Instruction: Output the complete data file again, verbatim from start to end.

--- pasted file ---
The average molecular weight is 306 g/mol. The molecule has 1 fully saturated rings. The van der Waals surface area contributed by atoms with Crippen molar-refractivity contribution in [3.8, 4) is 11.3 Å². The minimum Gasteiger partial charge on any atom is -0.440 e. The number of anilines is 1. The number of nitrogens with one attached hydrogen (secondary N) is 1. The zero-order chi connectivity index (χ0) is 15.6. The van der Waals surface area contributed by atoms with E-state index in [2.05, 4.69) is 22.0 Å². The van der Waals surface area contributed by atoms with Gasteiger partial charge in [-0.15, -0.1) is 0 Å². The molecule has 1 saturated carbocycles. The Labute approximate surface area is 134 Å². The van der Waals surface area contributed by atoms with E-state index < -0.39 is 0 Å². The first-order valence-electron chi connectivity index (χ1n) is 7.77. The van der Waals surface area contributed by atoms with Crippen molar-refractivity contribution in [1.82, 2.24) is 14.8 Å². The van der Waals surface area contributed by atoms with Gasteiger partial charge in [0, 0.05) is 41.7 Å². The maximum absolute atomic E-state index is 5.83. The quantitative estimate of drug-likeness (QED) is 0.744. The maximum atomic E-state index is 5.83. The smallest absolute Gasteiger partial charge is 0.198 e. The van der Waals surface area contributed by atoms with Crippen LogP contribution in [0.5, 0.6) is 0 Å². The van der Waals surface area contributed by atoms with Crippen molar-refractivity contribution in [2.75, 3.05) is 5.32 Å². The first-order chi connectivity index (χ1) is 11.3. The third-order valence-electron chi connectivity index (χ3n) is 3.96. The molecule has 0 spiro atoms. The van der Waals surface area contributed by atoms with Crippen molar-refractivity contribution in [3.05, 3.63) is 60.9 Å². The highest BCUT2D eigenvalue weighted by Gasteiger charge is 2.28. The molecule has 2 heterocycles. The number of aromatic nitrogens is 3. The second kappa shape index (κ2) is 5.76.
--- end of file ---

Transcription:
The average molecular weight is 306 g/mol. The molecule has 1 fully saturated rings. The van der Waals surface area contributed by atoms with Crippen molar-refractivity contribution in [3.8, 4) is 11.3 Å². The minimum Gasteiger partial charge on any atom is -0.440 e. The number of anilines is 1. The number of nitrogens with one attached hydrogen (secondary N) is 1. The zero-order chi connectivity index (χ0) is 15.6. The van der Waals surface area contributed by atoms with E-state index in [2.05, 4.69) is 22.0 Å². The van der Waals surface area contributed by atoms with Gasteiger partial charge in [-0.15, -0.1) is 0 Å². The molecule has 1 saturated carbocycles. The Labute approximate surface area is 134 Å². The van der Waals surface area contributed by atoms with E-state index < -0.39 is 0 Å². The first-order valence-electron chi connectivity index (χ1n) is 7.77. The van der Waals surface area contributed by atoms with Crippen molar-refractivity contribution in [1.82, 2.24) is 14.8 Å². The van der Waals surface area contributed by atoms with Gasteiger partial charge in [0, 0.05) is 41.7 Å². The maximum absolute atomic E-state index is 5.83. The quantitative estimate of drug-likeness (QED) is 0.744. The maximum atomic E-state index is 5.83. The smallest absolute Gasteiger partial charge is 0.198 e. The van der Waals surface area contributed by atoms with Crippen LogP contribution in [0.5, 0.6) is 0 Å². The van der Waals surface area contributed by atoms with Crippen molar-refractivity contribution in [2.75, 3.05) is 5.32 Å². The first-order chi connectivity index (χ1) is 11.3. The third-order valence-electron chi connectivity index (χ3n) is 3.96. The molecule has 0 spiro atoms. The van der Waals surface area contributed by atoms with Crippen molar-refractivity contribution in [3.05, 3.63) is 60.9 Å². The highest BCUT2D eigenvalue weighted by Gasteiger charge is 2.28. The molecule has 2 heterocycles. The number of aromatic nitrogens is 3. The second kappa shape index (κ2) is 5.76.